Numbers 54. Report of Captain Edmund Y. Patterson, 88th Pennsylvania Infantry.
NEAR RAPPHANNOCK STATION, VA., August 22, 1863.
SIR: In obedience to circular from headquarters Army of the Potomac, August 12, 1863, I make the following report of operations from June 28 to July 23, date of arrival at Warrenton, Va.:
June 28. -Having been in camp with the brigade, we received orders to march about 4 p. m., and about 9 p. m. halted outside of Frederick City, Md., and encamped for the night.
June 29. -Left camp at Frederick, and marched to Emmitsburg and encamped.
June 30. -Lay Emmitsburg in camp until p. m., when the regiment was ordered on picket, and remained on duty until July 1, when we were ordered, about 7 a. m., to rejoin the brigade, which was then on the march to Gettysburg. About 11 a. m., while marching along, we heard cannonading, and after marching in quick and double-quick time some 2 miles, we were drawn up in line of battle along a stone fence. We then changed our position by left flank file left, which brought us on a slight hill, and we immediately engaged the enemy, who were advancing on us. Having expended nearly all our ammunition, we charged upon the enemy, capturing a number of prisoners and the colors of the Twenty third North Carolina and Sixteenth Alabama Regiments. Returning to the line of battle, we continued to fire the few remaining cartridges on hand until we found that the enemy were flanking us, when we fell back through the town, the enemy rapidly following and firing upon us. A new line of battle was formed and cartridges distributed. We then took a position on the left of the hill, which was afterward the center of the line of battle, and threw up breastworks made of rails and earth.
July 2. -Were moved about to different parts of the battle-field, but were not engaged in musketry.
July 3. -At daybreak, were behind a stone wall on Cemetery Hill, behind part of the Eleventh Corps. Batteries soon became engaged, and a few of our men were wounded. About 2 p. m. the enemy opened upon us from all sides. We were then at the foot of Cemetery Hill, and were compelled to change our position for safety during the heaviest of the fire. About 6 p. m. we were run double-quick to the center, where we found hard fighting had been progressing. We immediately threw up breastworks of rails, and part of the regiment was ordered out on picket, where the enemy s sharpshooters annoyed us and wounded several.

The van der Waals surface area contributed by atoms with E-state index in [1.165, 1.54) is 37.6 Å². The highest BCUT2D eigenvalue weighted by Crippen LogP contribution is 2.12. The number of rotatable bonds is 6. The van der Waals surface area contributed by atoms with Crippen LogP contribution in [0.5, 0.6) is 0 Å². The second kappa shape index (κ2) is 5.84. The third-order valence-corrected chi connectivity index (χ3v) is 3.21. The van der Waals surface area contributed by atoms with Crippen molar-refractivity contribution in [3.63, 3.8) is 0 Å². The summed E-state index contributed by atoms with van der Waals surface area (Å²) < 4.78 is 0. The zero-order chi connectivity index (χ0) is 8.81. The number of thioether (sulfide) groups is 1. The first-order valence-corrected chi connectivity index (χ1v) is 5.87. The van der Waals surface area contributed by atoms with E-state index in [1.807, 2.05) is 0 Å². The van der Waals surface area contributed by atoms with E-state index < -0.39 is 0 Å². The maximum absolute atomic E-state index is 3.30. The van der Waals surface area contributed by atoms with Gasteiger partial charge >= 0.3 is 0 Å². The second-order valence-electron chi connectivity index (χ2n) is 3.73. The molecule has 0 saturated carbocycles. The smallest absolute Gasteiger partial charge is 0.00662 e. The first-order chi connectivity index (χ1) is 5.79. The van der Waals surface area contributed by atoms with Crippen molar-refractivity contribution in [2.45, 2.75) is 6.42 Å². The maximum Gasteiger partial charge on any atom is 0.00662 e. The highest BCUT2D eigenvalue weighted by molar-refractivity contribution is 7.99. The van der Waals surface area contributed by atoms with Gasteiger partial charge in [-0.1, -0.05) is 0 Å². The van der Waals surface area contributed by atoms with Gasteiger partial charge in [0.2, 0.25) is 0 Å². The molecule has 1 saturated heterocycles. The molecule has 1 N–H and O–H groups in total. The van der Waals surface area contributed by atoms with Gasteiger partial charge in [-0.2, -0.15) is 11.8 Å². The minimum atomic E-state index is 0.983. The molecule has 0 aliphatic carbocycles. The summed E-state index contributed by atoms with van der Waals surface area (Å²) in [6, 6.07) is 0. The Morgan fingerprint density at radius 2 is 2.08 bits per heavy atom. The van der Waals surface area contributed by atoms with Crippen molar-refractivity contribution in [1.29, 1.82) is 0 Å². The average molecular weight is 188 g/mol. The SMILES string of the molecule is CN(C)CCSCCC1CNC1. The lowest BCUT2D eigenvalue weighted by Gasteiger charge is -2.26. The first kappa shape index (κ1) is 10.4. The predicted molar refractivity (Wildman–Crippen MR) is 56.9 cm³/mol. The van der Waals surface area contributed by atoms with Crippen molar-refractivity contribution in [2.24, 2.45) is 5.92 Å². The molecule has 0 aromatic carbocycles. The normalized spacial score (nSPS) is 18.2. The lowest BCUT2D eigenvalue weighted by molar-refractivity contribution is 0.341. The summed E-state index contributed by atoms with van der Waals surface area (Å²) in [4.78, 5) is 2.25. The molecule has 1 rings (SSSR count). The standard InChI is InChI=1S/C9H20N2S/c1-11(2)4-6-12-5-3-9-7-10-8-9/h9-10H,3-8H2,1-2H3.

July 4. -Everything in our front unusually quiet. We lay all day behind the breastworks.
July 5. -At daybreak we fount the enemy had retreated, but remained behind our breastworks.
July 6. – Changed our position about one-half mile to the left, behind breastworks, and then marched to Emmitsburg, about 10 miles.
July 7. -Marched from Emmitsburg to Middletown.
July 8. -About 4 p. m. marched to South Mountain, by way of Antietam battle-field, and immediately threw up breastworks along the foot of the mountain with the rest of the brigade.
July 9. -Lay behind the breastworks.
July 10. -Left South Mountain about 9 a. m. ; marched about 5 miles, formed line of battle, and threw up fortifications near Boonsborough, Md.
July 11. -Lay all day behind breastworks.
July 12. -Left breastworks and marched within 1 mile of Hagerstown, Md., and about 5 p. m. commenced to throw up breastworks.
July 13. -Lay behind breastworks.
July 14. -Left breastworks about 1 p. m., and marched to Willamsport, Md., and encamped about 1 mile from the town.
July 15. -Left camp near Williamsport about 5 a. m., and halted near Rohrersville.
July 16. -Left camp near Rohrersville, and marched to Berlin, Md. July 17. -Lay in camp at Berlin, Md.
July 18. -Left camp near Berlin, Md.; crossed the Potomac upon a pontoon bridge, and reached Waterford.
July 19. -Left Waterford, and marched some 5 miles to Harmony Church, Va.
July 20. -Marched to Middleburg and encamped.
July 21. -Remained in camp.
July 22. -Left Middleburg about 6. 30 p. m., marched all night, and halted at White Plains, Va., three hours.
July 23. -Continued our march to warrenton, Va., arriving about 5 p. m. I append a list of killed, wounded, and missing during July 1, 2, and 3.
I have the honor to be, very respectfully, your obedient servant,
E. Y. PATTERSON, Captain, Commanding Regiment.
from Official Records, Series 1, Volume 27, Part 1, Pages 310-312